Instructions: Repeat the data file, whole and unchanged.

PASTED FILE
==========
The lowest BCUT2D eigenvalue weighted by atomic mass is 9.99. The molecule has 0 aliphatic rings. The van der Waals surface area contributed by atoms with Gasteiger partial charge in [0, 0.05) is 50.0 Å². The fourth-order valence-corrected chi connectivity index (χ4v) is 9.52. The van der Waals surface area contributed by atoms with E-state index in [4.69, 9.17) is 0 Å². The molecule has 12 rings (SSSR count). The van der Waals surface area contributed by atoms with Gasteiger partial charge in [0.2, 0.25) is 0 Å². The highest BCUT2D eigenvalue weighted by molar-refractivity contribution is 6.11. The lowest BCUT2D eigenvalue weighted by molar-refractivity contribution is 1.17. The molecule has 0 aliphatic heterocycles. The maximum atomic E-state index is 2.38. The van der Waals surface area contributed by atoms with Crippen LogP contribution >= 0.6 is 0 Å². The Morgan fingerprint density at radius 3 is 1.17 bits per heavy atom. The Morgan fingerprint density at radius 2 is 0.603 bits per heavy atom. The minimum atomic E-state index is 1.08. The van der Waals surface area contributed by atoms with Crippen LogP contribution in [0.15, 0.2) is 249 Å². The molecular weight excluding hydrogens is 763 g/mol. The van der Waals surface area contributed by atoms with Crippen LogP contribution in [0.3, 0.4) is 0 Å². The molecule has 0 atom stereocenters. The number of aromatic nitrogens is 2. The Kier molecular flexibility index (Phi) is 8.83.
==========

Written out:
The lowest BCUT2D eigenvalue weighted by atomic mass is 9.99. The molecule has 0 aliphatic rings. The van der Waals surface area contributed by atoms with Gasteiger partial charge in [0, 0.05) is 50.0 Å². The fourth-order valence-corrected chi connectivity index (χ4v) is 9.52. The van der Waals surface area contributed by atoms with E-state index in [4.69, 9.17) is 0 Å². The molecule has 12 rings (SSSR count). The van der Waals surface area contributed by atoms with Gasteiger partial charge in [0.2, 0.25) is 0 Å². The highest BCUT2D eigenvalue weighted by molar-refractivity contribution is 6.11. The lowest BCUT2D eigenvalue weighted by molar-refractivity contribution is 1.17. The molecule has 0 aliphatic heterocycles. The maximum atomic E-state index is 2.38. The van der Waals surface area contributed by atoms with Crippen LogP contribution >= 0.6 is 0 Å². The Morgan fingerprint density at radius 3 is 1.17 bits per heavy atom. The Morgan fingerprint density at radius 2 is 0.603 bits per heavy atom. The minimum atomic E-state index is 1.08. The van der Waals surface area contributed by atoms with Crippen LogP contribution in [0.15, 0.2) is 249 Å². The molecular weight excluding hydrogens is 763 g/mol. The van der Waals surface area contributed by atoms with Crippen LogP contribution in [0.3, 0.4) is 0 Å². The molecule has 0 atom stereocenters. The number of aromatic nitrogens is 2. The Kier molecular flexibility index (Phi) is 8.83.